This is where plastic storage boxes with lids come in. Plastic storage containers are more costly per unit – but they offer some advantages over cardboard boxes

For starters, plastic storage bins and boxes are generally stronger than their cardboard counterparts and, as a result, can be stacked higher. They can also hold heavier and more awkward items.

The main advantage, however, of plastic over cardboard is that it is waterproof and so is ideal for the storage of items that need extra protection from moisture or other environmental contaminants.

As a result plastic storage boxes can be used to store and ship all manner of small to medium duty items that need to be kept water tight and protected. The boxes with lids can be stacked and, when not in use and with the lids removed, can be nested.

For heavier duty storage and transportation, extra-tough, heavy-duty storage boxes that protect from impact as well as water and other environmental factors can also be used – offering a highly-reliable form of protection for a wide range of goods.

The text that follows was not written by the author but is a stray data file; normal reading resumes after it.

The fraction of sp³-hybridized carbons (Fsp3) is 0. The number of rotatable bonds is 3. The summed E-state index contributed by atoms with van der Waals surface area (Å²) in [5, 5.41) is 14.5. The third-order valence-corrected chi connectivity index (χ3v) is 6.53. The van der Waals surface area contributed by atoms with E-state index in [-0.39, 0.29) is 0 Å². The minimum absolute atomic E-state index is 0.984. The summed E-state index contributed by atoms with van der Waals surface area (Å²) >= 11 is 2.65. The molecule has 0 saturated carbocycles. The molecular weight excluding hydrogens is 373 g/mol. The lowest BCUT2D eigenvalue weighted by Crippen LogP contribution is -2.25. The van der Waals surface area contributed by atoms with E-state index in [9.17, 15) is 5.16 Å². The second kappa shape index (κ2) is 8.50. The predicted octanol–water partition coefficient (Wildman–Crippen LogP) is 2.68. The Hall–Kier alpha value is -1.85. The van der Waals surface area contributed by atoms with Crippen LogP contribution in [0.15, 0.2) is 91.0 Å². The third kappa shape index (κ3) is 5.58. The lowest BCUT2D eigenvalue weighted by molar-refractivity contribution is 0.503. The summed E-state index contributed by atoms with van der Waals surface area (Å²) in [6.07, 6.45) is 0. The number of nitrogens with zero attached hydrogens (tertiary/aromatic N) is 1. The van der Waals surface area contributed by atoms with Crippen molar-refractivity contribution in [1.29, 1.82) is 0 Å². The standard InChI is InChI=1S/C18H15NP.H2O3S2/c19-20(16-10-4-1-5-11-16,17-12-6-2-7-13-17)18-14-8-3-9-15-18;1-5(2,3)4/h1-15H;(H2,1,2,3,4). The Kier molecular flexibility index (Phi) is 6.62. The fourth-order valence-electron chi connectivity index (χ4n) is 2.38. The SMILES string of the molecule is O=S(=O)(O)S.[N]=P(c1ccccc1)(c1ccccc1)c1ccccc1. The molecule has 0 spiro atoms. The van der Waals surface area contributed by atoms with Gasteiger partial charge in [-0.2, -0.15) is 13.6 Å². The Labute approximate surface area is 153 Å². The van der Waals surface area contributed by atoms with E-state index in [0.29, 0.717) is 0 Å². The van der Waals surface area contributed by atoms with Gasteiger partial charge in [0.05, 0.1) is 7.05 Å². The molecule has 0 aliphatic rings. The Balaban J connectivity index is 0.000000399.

Plastic containers can also be used to store smaller, more delicate items, such as small components, stationery or other goods. Here plastic offers a resilient option that can be reused over and over again, where perhaps a cardboard alternative would wear out.

However, while plastic storage containers have a wide variety of uses and offer a greater degree of reuse, they are not so suitable for some applications. Plastic bins and containers are good for storage and shipping, but are often too expensive for one-off use in last mile delivery. In other words, you won’t find your Amazon book being delivered in a plastic box.